Flecainide treats abnormal or irregular heartbeats. It may cause dizziness or blurred vision.
Flecainide is a prescription medication used to prevent certain types of life-threatening irregular heartbeats. This medication belongs to a group of drugs called Class I antiarrhythmics which work by blocking sodium channels in the heart, slowing down electrical signals to stabilize heart rhythm.
Flecainide comes in tablet form. It is usually taken once every 8 or 12 hours, with or without food.
Common side effects include headache, weakness, changes in vision, and dizziness. Do not drive or operate heavy machinery until you know how it affects you.
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Uses of Flecainide
Flecainide is a prescription medication used to prevent certain types of arrhythmias (irregular heartbeats) including:
- paroxysmal supraventricular tachycardia (PSVT)
- paroxysmal atrial fibrillation or atrial flutter (PAF)
- life-threatening ventricular arrhythmia
This medication may be prescribed for other uses. Ask your doctor or pharmacist for more information.
Flecainide Brand Names
Flecainide may be found in some form under the following brand names:
Flecainide Drug Class
Flecainide is part of the drug class:
Side Effects of Flecainide
Common side effects include:
- changes in vision
- shortness of breath
This is not a complete list of flecainide side effects. Ask your doctor or pharmacist for more information.
Call your doctor for medical advice about side effects. You may report side effects to the FDA at 1-800-FDA-1088.
Flecainide FDA Warning
Mortality. Flecainide was included in the National Heart Lung and Blood Institute's Cardiac Arrhythmia Suppression Trial (CAST), a longterm, multicenter, randomized, double-blind study in patients with asymptomatic non-life-threatening ventricular arrhythmias who had a myocardial infarction more than six days but less than two years previously. An excessive mortality or non-fatal cardiac arrest rate was seen in patients treated with flecainide compared with that seen in patients assigned to a carefully matched placebo-treated group. This rate was 16/315 (5.1%) for flecainide and 7/309 (2.3%) for the matched placebo. The average duration of treatment with flecainide in this study was ten months.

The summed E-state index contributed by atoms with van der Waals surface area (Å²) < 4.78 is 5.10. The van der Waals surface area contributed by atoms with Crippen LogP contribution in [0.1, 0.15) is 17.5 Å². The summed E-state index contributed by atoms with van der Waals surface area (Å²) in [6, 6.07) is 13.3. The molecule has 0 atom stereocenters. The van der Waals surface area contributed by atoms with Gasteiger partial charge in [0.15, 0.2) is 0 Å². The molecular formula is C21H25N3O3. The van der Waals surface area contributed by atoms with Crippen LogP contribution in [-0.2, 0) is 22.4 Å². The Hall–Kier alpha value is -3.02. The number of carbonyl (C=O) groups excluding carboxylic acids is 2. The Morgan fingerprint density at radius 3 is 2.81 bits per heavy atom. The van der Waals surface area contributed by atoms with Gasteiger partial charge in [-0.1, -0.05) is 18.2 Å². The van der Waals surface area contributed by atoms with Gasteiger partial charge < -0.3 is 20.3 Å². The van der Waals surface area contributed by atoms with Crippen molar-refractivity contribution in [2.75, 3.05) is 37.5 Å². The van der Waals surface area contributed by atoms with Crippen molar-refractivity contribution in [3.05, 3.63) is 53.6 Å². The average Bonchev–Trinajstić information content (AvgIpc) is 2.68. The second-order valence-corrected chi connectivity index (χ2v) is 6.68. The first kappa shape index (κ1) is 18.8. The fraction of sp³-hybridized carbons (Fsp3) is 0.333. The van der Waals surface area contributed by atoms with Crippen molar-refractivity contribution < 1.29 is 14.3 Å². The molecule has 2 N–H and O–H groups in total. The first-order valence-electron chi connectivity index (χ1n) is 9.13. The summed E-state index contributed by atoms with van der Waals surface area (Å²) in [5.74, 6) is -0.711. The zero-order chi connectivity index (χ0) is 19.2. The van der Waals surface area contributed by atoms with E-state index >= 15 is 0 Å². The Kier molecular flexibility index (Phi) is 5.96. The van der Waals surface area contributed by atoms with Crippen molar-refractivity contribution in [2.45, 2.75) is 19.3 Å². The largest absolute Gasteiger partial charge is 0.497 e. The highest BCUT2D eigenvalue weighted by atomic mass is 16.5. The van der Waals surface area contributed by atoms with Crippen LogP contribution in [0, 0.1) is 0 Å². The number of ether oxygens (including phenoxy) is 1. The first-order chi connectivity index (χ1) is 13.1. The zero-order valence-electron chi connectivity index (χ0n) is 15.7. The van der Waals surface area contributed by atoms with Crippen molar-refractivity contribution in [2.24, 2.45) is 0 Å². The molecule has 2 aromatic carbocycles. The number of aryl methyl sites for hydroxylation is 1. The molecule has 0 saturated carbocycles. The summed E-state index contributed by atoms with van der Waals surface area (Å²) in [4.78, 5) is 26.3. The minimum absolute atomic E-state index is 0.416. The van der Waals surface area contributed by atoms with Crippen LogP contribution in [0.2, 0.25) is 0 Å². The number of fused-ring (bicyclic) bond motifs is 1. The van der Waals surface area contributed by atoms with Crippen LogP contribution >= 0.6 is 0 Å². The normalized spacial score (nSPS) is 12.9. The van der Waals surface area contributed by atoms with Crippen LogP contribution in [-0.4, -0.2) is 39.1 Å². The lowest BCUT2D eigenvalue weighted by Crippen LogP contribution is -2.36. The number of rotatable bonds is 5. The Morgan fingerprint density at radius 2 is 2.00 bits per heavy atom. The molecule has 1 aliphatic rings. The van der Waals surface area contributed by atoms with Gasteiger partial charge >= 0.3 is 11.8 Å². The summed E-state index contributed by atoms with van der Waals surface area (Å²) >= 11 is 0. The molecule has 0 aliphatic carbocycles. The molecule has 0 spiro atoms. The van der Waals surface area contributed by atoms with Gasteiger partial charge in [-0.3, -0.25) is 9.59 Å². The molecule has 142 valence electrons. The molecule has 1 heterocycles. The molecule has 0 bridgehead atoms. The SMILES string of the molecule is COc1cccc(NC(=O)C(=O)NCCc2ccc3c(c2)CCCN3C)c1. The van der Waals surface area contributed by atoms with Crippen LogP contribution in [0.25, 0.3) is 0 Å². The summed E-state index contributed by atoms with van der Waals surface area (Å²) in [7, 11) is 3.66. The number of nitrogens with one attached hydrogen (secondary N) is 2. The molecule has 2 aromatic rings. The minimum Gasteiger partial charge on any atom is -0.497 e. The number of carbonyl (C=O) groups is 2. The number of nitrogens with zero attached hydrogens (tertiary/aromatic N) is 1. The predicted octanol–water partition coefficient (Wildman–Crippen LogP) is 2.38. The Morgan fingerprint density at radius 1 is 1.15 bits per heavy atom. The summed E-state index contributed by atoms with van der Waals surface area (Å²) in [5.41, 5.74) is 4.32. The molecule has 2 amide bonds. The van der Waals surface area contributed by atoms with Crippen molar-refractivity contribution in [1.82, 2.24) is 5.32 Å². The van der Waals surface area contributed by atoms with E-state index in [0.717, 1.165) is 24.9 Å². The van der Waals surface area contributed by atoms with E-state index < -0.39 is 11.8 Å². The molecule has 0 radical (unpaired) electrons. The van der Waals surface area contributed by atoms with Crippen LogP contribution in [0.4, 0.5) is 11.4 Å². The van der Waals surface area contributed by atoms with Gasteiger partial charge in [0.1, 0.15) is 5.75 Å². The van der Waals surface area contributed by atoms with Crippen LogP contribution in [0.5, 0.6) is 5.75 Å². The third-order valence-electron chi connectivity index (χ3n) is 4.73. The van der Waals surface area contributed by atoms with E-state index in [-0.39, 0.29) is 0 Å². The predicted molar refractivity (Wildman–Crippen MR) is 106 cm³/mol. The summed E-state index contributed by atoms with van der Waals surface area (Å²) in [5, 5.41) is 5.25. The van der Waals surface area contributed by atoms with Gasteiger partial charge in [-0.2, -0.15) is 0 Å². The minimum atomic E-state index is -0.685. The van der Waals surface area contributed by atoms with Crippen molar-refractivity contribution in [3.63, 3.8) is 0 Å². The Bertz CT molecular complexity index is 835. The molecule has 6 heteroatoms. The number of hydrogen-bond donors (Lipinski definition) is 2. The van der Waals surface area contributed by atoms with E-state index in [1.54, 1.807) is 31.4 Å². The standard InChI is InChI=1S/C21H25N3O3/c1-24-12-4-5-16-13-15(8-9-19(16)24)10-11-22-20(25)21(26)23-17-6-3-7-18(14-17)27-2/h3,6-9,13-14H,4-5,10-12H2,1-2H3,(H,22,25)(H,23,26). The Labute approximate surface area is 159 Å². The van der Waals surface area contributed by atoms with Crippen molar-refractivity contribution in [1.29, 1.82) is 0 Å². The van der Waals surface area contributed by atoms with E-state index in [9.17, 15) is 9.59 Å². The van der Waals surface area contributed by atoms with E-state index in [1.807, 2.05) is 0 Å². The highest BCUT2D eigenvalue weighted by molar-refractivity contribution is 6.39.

The applicability of the CAST results to other populations (e.g., those without recent myocardial infarction) is uncertain, but at present, it is prudent to consider the risks of Class IC agents (including flecainide), coupled with the lack of any evidence of improved survival, generally unacceptable in patients without life-threatening ventricular arrhythmias, even if the patients are experiencing unpleasant, but not life-threatening, symptoms or signs.
Ventricular Pro-arrhythmic Effects in Patients with Atrial Fibrillation/Flutter. A review of the world literature revealed reports of 568 patients treated with oral flecainide for paroxysmal atrial fibrillation/flutter (PAF). Ventricular tachycardia was experienced in 0.4% (2/568) of these patients. Of 19 patients in the literature with chronic atrial fibrillation (CAF), 10.5% (2) experienced VT or VF. FLECAINIDE IS NOT RECOMMENDED FOR USE IN PATIENTS WITH CHRONIC ATRIAL FIBRILLATION. Case reports of ventricular proarrhythmic effects in patients treated with flecainide for atrial fibrillation/flutter have included increased PVCs, VT, ventricular fibrillation (VF), and death.
As with other Class I agents, patients treated with flecainide for atrial flutter have been reported with 1:1 atrioventricular conduction due to slowing the atrial rate. A paradoxical increase in the ventricular rate also may occur in patients with atrial fibrillation who receive flecainide. Concomitant negative chronotropic therapy such as digoxin or beta-blockers may lower the risk of this complication.